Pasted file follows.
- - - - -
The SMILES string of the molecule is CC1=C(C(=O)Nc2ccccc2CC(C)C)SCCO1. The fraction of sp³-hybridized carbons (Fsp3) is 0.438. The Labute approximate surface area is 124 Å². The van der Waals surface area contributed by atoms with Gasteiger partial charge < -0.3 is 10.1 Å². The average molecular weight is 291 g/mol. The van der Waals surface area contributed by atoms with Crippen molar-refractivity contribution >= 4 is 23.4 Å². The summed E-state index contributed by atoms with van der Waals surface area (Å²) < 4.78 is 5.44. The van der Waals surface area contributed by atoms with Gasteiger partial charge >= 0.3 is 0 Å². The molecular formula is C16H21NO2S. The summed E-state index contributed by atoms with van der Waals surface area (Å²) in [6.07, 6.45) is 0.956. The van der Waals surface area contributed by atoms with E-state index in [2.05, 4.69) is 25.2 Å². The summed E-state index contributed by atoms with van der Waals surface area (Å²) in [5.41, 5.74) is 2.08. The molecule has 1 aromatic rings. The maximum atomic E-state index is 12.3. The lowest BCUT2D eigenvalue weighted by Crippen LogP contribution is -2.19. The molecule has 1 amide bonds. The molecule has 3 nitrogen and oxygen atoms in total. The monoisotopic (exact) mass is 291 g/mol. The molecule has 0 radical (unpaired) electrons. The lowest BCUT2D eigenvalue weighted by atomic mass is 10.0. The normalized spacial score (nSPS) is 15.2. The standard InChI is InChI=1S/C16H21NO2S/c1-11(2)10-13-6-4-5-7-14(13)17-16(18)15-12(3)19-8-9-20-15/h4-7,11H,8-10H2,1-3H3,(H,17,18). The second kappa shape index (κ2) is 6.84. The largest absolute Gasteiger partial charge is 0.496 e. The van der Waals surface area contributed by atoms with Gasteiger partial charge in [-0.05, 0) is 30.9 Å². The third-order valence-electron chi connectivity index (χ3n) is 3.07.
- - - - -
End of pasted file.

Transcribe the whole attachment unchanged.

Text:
The SMILES string of the molecule is CC1=C(C(=O)Nc2ccccc2CC(C)C)SCCO1. The fraction of sp³-hybridized carbons (Fsp3) is 0.438. The Labute approximate surface area is 124 Å². The van der Waals surface area contributed by atoms with Gasteiger partial charge < -0.3 is 10.1 Å². The average molecular weight is 291 g/mol. The van der Waals surface area contributed by atoms with Crippen molar-refractivity contribution >= 4 is 23.4 Å². The summed E-state index contributed by atoms with van der Waals surface area (Å²) < 4.78 is 5.44. The van der Waals surface area contributed by atoms with Gasteiger partial charge >= 0.3 is 0 Å². The molecular formula is C16H21NO2S. The summed E-state index contributed by atoms with van der Waals surface area (Å²) in [6.07, 6.45) is 0.956. The van der Waals surface area contributed by atoms with E-state index in [2.05, 4.69) is 25.2 Å². The summed E-state index contributed by atoms with van der Waals surface area (Å²) in [5.41, 5.74) is 2.08. The molecule has 1 aromatic rings. The maximum atomic E-state index is 12.3. The lowest BCUT2D eigenvalue weighted by Crippen LogP contribution is -2.19. The molecule has 1 amide bonds. The molecule has 3 nitrogen and oxygen atoms in total. The monoisotopic (exact) mass is 291 g/mol. The molecule has 0 radical (unpaired) electrons. The lowest BCUT2D eigenvalue weighted by atomic mass is 10.0. The normalized spacial score (nSPS) is 15.2. The standard InChI is InChI=1S/C16H21NO2S/c1-11(2)10-13-6-4-5-7-14(13)17-16(18)15-12(3)19-8-9-20-15/h4-7,11H,8-10H2,1-3H3,(H,17,18). The second kappa shape index (κ2) is 6.84. The largest absolute Gasteiger partial charge is 0.496 e. The van der Waals surface area contributed by atoms with Gasteiger partial charge in [-0.05, 0) is 30.9 Å². The third-order valence-electron chi connectivity index (χ3n) is 3.07.